This is a tremendous CD from start to finish. The organ-driven opener,`A Minor Place', is one of those glorious tracks that you love on first listen but you never tire of with repeated hearings. Although the rest of the CD takes a little longer to get into, the quality does not dip throughout. The musical style is firmly alt-country, mostly keyboards and acoustic guitars, with a touch of electric here and there, most notably on `Song For the New Breed' where David Pajo takes the lead.

Oldham's voice is hardly strong in the conventional sense, but his slightly broken, quavering tones lend a real sense of emotional depth to his darkly skewed lyrical vision.

But the greatest thing about `I See A Darkness' is the melodic strength of the songs which is superb throughout. The songs get into your brain and don't let go. Make this CD part of your life, but be warned, you may find yourself singing some choice lines out loud at inappropriate moments: `The scars of last year's storm/rest like maggots on my arm' might not be appreciated in the office!
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#1 HALL OF FAMEon 8 February 2002
I can't believe there aren't more reviews for this album! My initial experience of Will oldham was one of bemusement- songs like 'Come a Little Dog', 'Kid of Harith' & 'Apocalypse, No!' seemed a little too wayward for me to devote to. (Though I'd unknowingly seen Oldham in John Sayles excellent 'Matewan' years before)...Then I heard the excellent 'Blue Lotus Feet' e.p., which kickstarted the Bonnie Prince Billy moniker- the brief devotional songs and the mindblowing 'One with the Birds', coupled with Uncut's review got me to buy this album. As these were the days prior to cd burners, both housemates of mine heard it and went out and got a copy. We all seemed to listen to it at night- and recently- after a break from it, I rediscovered it. And its got a whole lot better. I believe it is as classic an album as possible- next to recent contenders like '69 Love Songs' and 'Nixon'.
'A Minor Place' is the opening lull, contrasting with the imagery "the scars of last year's storm rest like maggots on my arm". The bridge, with its church-sounding organ is as fine as anything I've ever heard...'Nomadic Revery (all around)' is next- a song which seems to build to a 'Sympathy for the Devil' style series of whooping backing vocals. 'I see a darkness' is next, this has recently been covered by Johnny Cash- a minimal blend of guitar and piano- which is abated by 'Another Day Full of Dread'. This cheery titled song has a call/response vocal and a childhood quality. One of the highlights, 'Death to Everyone' is next. The chorus "Death to everyone is gonna come/and it makes hosing much more fun" reminds me of Kinky Friedman's use of the term 'hosing' or the classic Foetus song 'Clothes Hoist' (whose lyrics are: "I like the way you fill out your clothes/I'm gonna stick my head under your hose"!)...'Knockturne' is fragile Roky Erikson/Syd Barrett territory- close to songs like 'Blue Lotus Feet'. As a Satie style piano continues, the final verse transcends the song and subtle string-sounds appear in the background...'Madeline-Mary' is next, a fractured sea-shanty, not far from the world of Nick Cave- or The Birthday Party's 'Jennifer's Veil'...'Song for the New Breed' has words written by Dianne Bellino for the sreenplay, 'The New Breed'. This is closer to the earlier sound of Palace...'Today I was an Evil One' is another highlight- a divine piano led number that builds to a fine hoedown in hell of a chorus...'Black' is a Beckettian romp through the hell of the despairing mind (with funeral coloured irony). Oldham transcends this darkness with the final song, the minimal 'Raining in Darling'. The song begins like a devotional number, a stark 'Motherless Child', to a transcendent uplift where BPB sings: "O it don't rain anymore/I go outdoors/where it's fun to be". It has the same effect as listening to the whole of 'Happy Sad' or 'Astral Weeks'. The final words are, tellingly, not written on the excellent liner!...As far as I'm concerned, 'I See A Darkness' is one of the finest albums ever released- I still love it, more dearly with each listen, even after close to three years. And it make's hosing much more fun!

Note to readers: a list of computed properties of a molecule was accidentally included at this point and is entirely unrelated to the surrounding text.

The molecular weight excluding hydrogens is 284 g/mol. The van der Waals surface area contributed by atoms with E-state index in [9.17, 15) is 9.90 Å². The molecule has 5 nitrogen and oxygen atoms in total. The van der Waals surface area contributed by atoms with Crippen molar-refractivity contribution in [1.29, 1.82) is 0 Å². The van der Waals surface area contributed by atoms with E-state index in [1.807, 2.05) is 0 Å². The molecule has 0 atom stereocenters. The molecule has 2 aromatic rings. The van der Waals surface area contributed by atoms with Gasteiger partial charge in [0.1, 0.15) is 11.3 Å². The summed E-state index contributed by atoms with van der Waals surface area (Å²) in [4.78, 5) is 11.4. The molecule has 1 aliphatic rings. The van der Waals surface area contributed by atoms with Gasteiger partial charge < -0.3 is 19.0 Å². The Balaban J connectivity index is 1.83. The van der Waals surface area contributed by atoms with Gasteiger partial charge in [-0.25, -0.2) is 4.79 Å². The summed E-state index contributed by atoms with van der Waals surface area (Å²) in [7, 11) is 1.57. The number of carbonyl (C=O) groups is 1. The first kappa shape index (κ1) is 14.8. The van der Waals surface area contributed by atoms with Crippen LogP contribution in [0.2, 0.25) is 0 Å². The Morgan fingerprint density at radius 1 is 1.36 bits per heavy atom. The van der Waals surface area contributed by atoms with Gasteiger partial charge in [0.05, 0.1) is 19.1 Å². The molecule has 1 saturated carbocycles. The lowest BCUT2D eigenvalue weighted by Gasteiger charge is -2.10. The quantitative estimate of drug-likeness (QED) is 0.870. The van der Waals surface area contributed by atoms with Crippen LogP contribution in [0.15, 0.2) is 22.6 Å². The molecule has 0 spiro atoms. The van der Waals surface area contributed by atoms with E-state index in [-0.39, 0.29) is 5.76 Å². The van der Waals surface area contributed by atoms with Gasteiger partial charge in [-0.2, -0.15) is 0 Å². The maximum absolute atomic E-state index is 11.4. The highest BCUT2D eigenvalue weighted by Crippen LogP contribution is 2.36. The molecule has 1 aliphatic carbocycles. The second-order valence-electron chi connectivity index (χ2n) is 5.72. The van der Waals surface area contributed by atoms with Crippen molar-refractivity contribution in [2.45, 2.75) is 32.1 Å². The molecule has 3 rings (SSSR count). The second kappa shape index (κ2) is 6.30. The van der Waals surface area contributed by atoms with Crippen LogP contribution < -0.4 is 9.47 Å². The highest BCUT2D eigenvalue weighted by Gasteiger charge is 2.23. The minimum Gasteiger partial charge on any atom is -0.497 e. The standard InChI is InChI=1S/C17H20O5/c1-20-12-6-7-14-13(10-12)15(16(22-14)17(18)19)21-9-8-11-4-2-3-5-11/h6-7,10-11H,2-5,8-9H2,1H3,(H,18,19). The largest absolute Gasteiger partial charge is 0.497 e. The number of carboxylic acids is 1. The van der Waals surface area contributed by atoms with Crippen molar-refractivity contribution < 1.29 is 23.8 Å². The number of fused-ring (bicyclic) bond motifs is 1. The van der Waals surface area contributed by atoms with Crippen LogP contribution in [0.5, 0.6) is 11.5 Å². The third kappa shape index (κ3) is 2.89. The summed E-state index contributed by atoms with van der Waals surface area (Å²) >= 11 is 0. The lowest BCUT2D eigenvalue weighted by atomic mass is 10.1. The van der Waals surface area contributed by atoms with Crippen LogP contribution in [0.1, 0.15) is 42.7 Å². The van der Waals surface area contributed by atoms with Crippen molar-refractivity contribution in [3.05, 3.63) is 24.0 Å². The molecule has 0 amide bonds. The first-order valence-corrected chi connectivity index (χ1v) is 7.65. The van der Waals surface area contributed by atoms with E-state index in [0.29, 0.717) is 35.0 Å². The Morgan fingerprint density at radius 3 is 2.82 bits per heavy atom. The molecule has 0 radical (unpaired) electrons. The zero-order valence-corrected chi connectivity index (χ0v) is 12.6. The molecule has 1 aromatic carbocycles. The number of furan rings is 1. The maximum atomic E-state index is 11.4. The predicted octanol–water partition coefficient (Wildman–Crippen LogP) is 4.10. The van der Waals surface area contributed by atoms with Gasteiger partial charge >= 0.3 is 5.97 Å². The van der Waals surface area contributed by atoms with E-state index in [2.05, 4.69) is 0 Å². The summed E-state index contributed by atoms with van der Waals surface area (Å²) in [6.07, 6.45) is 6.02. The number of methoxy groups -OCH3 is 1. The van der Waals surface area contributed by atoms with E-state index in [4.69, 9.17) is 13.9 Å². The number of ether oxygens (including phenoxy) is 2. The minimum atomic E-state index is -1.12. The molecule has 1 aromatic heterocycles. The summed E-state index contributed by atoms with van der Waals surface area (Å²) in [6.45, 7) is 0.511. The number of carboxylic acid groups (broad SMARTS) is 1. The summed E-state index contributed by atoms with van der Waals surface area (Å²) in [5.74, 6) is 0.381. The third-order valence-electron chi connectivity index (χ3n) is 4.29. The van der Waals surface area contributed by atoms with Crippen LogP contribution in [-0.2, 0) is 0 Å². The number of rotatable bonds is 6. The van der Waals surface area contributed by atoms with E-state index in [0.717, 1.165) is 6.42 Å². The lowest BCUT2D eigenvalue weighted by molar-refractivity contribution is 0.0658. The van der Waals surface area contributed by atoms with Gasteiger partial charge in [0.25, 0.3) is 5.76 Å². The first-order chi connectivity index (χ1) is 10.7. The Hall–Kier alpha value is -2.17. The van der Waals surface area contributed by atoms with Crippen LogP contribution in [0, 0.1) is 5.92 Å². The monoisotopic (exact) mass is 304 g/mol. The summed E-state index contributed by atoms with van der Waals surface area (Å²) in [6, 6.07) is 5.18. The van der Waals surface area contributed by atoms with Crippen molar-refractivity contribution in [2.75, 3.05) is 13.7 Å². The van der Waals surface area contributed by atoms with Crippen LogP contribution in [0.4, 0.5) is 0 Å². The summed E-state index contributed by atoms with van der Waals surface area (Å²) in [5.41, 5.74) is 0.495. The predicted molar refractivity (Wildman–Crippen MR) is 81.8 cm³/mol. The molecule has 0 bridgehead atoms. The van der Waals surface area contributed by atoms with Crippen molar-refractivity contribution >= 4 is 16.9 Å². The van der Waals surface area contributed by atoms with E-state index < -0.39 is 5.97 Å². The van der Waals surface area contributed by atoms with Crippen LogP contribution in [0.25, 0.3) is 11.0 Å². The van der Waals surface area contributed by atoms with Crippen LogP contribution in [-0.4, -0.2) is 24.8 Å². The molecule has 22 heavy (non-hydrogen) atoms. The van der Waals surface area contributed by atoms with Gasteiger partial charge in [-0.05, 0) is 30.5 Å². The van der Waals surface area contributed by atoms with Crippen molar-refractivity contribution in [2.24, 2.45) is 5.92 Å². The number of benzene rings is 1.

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on 3 December 2008
The comparison to early Neil Young is relevant, with the songs underpinned by a full-toned piano and vibrant strings. Will even sings in the same key in places but introduces a fracture and vagueness in his voice that give the words a sense of being random thoughts - as a man walks through this world listing the events of his life, putting them in some sort of order. In the title track we hear about a man with a drive for life, "a love for everyone I know" who openly talks to his best friend about suffering from depression. Miserable? No! I found this record life-affirming. There is hope and Will Oldham sings in way that suggests what goes through his mind comes out of his mouth. A real cut above the herd this one.
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on 25 November 2015
Bit of a mix, some average tracks and some fantastic tracks, the song writing is fantastic, and reaches deep inside of you.
Some real nice stripped back songs, which is very enjoyable.
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on 25 March 2013
I consider this to be a fantastic piece of work, beautifully recorded and played. One of Will Oldham's most accomplished works, In my opinion.